The words "objective", "subjective" and "world" are hard. Whether Bob's states are objective or subjective is one problem. Whether attitudinal states are in the "world" is a second problem. When we are clear on these, we can usually explain the edge cases (the few views, such as believing one's subjective views about oneself can never go wrong, that cannot explain edge cases are flawed views).

  • It pains me to accept an answer that does not accept the dichotomy presented in the question.
    – Dave
    Commented Sep 1, 2015 at 15:40
  • Reference for the final parenthetical remark that believing that one's subj. views cannot be wrong is flawed?
    – Dave
    Commented Nov 6, 2015 at 19:48
  • I don't have a particular reference for that. But here's an argument for it: Addie thinks he's a nice person and a good Kantian. Turns out he thinks he's helping the jews by accelerating their death. The rest of us know that he's not. Ergo, Addie has mistaken views about himself. Thus, believing one can never go wrong about one's own subjective views is an incorrect view
    – virmaior
    Commented Nov 6, 2015 at 22:19
  • Searching to flesh out this . Came to this. Tnx! Can you flesh out (or point to some ref) where in history the flip has occurred?
    – Rushi
    Commented Sep 10, 2019 at 7:10
  • I'm not sure on the exact dates myself, but in modern and contemporary philosophy they are use in one way and in ancient / medieval the opposite. Interestingly, Descartes uses them in the medieval way in the Meditations in a very confusing passage (philosophy.stackexchange.com/questions/49913/… , plato.stanford.edu/entries/descartes-ideas)
    – virmaior
    Commented Sep 10, 2019 at 10:51

Short Answer: Yes and no -- it depends on what you mean/believe about "like" and subjective states in general.

Longer Answer...

If subjective states result from brain/body activity, then this activity can be measured (e.g.: neural activation patterns). This measurement is objective and can be used as a (for all practical purposes) synonym for this state. So in this sense, one can claim that liking eggs is objective in that one could theoretically measure this activity when Bob is eating eggs and match it with measurements that correspond to liking states.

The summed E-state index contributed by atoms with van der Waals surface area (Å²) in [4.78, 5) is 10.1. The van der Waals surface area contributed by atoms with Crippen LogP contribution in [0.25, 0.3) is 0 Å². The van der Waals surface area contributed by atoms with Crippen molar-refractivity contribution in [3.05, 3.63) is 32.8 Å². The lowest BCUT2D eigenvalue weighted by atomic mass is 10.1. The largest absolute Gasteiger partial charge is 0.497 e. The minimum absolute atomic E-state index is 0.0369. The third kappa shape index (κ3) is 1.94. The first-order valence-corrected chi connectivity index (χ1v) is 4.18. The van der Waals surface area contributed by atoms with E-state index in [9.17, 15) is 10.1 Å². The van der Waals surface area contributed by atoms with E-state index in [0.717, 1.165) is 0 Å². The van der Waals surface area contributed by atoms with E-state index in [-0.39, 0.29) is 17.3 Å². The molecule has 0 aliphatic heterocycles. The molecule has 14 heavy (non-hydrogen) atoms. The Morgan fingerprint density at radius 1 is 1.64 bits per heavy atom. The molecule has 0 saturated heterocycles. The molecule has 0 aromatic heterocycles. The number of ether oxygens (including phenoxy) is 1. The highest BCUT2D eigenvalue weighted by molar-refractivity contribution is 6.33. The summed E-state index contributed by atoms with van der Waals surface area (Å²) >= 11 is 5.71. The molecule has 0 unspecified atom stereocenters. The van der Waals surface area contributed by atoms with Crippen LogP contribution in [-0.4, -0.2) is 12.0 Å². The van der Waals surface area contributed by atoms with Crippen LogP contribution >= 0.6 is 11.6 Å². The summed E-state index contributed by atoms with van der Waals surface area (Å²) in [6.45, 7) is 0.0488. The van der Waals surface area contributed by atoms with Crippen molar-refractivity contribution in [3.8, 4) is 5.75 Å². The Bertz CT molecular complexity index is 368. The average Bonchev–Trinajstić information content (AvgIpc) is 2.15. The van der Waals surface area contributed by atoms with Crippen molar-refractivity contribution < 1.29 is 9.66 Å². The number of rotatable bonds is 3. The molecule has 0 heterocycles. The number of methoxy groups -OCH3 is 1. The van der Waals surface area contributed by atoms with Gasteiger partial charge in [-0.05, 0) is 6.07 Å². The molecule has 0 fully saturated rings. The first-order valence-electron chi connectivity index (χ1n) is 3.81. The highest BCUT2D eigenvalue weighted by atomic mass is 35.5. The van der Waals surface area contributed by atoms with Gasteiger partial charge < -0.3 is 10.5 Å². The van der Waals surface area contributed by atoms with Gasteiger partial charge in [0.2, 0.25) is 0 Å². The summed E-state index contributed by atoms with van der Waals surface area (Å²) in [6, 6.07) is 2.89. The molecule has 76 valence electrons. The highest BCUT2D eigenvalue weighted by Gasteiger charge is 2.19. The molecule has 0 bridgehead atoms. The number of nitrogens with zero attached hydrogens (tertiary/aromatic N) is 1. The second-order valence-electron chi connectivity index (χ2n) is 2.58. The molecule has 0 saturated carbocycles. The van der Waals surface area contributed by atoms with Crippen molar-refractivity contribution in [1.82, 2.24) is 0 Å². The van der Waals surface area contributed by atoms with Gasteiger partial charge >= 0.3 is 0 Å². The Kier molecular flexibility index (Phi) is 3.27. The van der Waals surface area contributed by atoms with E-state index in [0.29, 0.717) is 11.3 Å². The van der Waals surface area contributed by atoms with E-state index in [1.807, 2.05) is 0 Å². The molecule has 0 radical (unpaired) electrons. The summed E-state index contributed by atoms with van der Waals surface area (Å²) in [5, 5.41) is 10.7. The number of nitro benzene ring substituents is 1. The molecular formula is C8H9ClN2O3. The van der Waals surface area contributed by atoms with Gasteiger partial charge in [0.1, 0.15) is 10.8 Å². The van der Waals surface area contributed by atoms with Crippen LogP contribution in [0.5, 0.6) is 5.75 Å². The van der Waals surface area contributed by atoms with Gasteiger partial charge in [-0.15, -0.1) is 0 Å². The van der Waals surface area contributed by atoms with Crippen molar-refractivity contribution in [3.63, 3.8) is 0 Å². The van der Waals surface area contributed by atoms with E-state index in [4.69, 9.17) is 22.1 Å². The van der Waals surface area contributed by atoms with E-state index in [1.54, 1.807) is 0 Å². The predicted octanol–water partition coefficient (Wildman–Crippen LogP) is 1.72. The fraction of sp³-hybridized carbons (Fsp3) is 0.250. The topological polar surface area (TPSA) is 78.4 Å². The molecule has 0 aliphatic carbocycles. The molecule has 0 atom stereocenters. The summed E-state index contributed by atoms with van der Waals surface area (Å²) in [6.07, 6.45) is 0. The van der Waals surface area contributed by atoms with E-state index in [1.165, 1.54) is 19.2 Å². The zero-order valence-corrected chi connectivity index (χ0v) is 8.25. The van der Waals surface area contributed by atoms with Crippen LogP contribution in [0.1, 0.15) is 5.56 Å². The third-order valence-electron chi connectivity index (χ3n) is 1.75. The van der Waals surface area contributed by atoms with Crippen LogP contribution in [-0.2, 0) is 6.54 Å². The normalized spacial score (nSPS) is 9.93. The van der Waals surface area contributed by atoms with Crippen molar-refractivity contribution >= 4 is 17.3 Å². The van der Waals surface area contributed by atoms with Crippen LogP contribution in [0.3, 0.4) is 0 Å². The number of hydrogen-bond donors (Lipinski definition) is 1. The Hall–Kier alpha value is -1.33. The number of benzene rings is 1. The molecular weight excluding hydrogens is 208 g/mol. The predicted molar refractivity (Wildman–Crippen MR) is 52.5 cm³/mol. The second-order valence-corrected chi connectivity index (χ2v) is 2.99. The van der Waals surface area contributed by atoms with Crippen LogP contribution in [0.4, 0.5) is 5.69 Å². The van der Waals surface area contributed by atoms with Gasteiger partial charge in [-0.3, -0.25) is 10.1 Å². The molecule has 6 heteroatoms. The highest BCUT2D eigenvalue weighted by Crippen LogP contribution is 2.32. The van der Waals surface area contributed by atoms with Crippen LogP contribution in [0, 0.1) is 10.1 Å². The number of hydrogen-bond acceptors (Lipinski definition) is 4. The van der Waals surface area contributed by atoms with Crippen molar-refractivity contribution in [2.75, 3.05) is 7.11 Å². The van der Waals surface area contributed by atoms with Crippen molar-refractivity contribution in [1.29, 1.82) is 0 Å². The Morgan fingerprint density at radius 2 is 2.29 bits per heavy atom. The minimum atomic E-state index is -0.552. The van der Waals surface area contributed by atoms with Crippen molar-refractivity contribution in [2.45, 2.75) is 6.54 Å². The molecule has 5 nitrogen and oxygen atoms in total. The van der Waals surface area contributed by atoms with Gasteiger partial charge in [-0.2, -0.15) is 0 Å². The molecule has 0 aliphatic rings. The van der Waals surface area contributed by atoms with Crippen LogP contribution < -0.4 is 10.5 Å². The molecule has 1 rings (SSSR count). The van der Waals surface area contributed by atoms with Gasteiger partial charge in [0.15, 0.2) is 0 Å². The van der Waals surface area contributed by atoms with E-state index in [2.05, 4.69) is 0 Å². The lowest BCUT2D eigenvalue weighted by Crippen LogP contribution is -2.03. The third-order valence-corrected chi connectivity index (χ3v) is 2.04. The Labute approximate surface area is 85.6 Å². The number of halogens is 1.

Likewise, on a behavioral view, liking can be treated as a set of behaviors. Observing this set of behaviors is an objective activity, so one could say like is objective if Bob behaves in ways consistent with liking eggs (smiling, licking his lips, etc...).

On the other hand, there are those that would argue that the inner experience itself -- the phenomenology -- is not captured. This is where arguments about Philosophical Zombies or Wine Tasting Machines come up. How can we know that a given state or behavior carries with it the character of subjectivity we are looking for (or any character for that matter)? This is where debate about the cause of mental states comes in. To argue this raises questions about what causes mental states if it's not the brain state, but that's a whole other can of worms.

I recommend reading up on the different schools of consciousness studies (e.g.: identity, eliminative, mysterian, etc...) to get an overview of the possibilities. You may not get an answer to your question, but perhaps some light will be shed by allowing you to re-frame the problem.

  • Note that it also depends on who you call Bob. There is not only one guy in this world who is called Bob.
    – sure
    Commented Aug 27, 2015 at 7:26

The sentence states a certain fact about Bob. I agree with you, that it is a statement about the external world. As a proposition, it is either true or false. Its truth value does not depend on you or me or any other observer. Hence I consider the statement objective.

On the other hand the statement has as its meaning - it is about - a subjective preference.